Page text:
Promote your video (or the blog post or page where it is embedded) on your social channels. If you have a group of loyal customers or fans, email them and ask them to share the video with their networks (if they like it, of course). And, quite frankly, if you really want to boost the traction of your web videos, you can also budget some dollars for Facebook or Pay-Per-Click advertising to the page as well.
(INSIDER TIP: Most of the “Viral” videos on YouTube are either promoted by celebrities or views are paid for to get the view count over 100,000 or more. It’s black-hat/unethical in many people’s minds, but that’s the big secret to “virality.” The content has to be good, but you also often have to pay for it.)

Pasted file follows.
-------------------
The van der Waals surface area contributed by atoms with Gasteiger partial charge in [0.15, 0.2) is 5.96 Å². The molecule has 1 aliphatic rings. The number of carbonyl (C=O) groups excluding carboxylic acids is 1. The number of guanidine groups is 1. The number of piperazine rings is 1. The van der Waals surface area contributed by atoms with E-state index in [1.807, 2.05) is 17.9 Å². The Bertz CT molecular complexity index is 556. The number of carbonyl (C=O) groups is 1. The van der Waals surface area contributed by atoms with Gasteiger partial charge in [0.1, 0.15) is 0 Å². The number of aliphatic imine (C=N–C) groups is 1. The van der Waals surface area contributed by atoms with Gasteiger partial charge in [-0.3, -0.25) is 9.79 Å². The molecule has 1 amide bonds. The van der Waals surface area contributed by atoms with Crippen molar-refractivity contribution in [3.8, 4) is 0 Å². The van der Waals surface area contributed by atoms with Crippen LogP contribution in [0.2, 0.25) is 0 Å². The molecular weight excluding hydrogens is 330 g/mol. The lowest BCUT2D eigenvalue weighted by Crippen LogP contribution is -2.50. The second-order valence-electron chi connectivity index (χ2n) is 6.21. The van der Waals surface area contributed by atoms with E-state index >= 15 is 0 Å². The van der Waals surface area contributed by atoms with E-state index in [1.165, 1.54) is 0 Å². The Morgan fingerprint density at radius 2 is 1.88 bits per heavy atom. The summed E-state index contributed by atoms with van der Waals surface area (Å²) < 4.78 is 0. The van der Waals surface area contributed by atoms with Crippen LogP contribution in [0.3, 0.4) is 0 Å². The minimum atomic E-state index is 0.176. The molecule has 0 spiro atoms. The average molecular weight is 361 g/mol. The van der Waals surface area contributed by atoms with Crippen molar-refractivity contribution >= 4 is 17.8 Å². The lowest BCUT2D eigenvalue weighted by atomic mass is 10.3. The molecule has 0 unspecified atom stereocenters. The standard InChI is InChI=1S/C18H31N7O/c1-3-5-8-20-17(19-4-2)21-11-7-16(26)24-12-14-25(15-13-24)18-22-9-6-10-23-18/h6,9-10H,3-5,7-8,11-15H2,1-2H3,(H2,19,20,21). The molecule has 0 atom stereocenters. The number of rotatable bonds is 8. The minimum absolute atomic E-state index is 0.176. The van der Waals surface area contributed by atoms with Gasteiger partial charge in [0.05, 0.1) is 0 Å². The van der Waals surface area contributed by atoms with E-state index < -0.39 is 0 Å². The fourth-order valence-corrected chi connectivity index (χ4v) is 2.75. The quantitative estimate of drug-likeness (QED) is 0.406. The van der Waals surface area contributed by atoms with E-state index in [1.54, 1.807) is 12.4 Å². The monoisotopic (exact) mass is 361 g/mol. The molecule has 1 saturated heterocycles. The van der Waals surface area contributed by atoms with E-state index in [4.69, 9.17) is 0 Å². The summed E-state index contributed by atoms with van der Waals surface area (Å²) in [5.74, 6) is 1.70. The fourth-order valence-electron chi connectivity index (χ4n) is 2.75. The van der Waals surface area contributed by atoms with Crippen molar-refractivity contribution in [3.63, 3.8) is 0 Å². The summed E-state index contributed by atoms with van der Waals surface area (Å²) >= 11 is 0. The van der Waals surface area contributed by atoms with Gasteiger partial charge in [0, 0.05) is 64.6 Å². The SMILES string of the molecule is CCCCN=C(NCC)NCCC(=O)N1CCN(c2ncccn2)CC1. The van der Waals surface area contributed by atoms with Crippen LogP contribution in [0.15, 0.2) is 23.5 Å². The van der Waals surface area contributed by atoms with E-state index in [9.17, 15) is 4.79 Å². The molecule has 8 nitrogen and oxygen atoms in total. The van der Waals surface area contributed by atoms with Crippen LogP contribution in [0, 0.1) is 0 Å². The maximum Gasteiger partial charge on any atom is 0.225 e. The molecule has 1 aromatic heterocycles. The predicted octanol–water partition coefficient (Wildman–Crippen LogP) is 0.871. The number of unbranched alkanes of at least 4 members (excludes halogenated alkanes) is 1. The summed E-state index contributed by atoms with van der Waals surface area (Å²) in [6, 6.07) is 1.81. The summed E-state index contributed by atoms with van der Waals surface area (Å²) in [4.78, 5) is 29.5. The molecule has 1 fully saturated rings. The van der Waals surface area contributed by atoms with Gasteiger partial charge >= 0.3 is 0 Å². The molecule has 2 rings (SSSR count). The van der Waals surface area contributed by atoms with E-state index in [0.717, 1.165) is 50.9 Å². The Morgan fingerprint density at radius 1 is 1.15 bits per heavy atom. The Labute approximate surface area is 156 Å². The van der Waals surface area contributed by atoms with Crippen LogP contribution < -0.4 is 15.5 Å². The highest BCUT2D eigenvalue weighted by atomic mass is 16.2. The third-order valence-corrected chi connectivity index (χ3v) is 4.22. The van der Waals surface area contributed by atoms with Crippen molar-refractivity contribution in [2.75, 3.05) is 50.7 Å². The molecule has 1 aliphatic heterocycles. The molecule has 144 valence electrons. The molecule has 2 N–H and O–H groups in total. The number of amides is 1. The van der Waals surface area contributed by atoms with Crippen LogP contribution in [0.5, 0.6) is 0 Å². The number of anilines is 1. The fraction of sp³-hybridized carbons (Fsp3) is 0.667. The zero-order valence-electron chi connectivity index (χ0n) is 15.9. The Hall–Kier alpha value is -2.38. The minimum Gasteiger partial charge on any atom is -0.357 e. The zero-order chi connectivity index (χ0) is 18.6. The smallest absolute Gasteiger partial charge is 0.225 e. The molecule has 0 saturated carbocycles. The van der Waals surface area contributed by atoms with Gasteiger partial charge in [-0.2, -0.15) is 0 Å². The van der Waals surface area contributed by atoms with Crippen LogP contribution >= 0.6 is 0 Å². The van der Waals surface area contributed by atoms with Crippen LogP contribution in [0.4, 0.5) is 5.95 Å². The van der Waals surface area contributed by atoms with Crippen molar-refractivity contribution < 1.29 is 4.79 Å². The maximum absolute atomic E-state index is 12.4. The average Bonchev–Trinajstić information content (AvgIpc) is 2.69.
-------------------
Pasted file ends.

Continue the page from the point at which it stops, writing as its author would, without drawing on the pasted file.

The more people you get your video in front of, the more social traction you’ll get. The more social traction you get, the more people will see it, the better it will rank in search and the more long-tail traffic you’ll see on the video as a result.
Don’t Forget The One Key To Optimization
Regardless of the minutia of keyword-ing this and back-linking that, the one true key to optimizing any Web content is making sure the content itself rocks. Keep that “Holy Smokes!” rule in mind when you’re creating your videos, Tweeting, blogging or even writing copy for your Web redesign or landing page and, in general, you’ll be successful.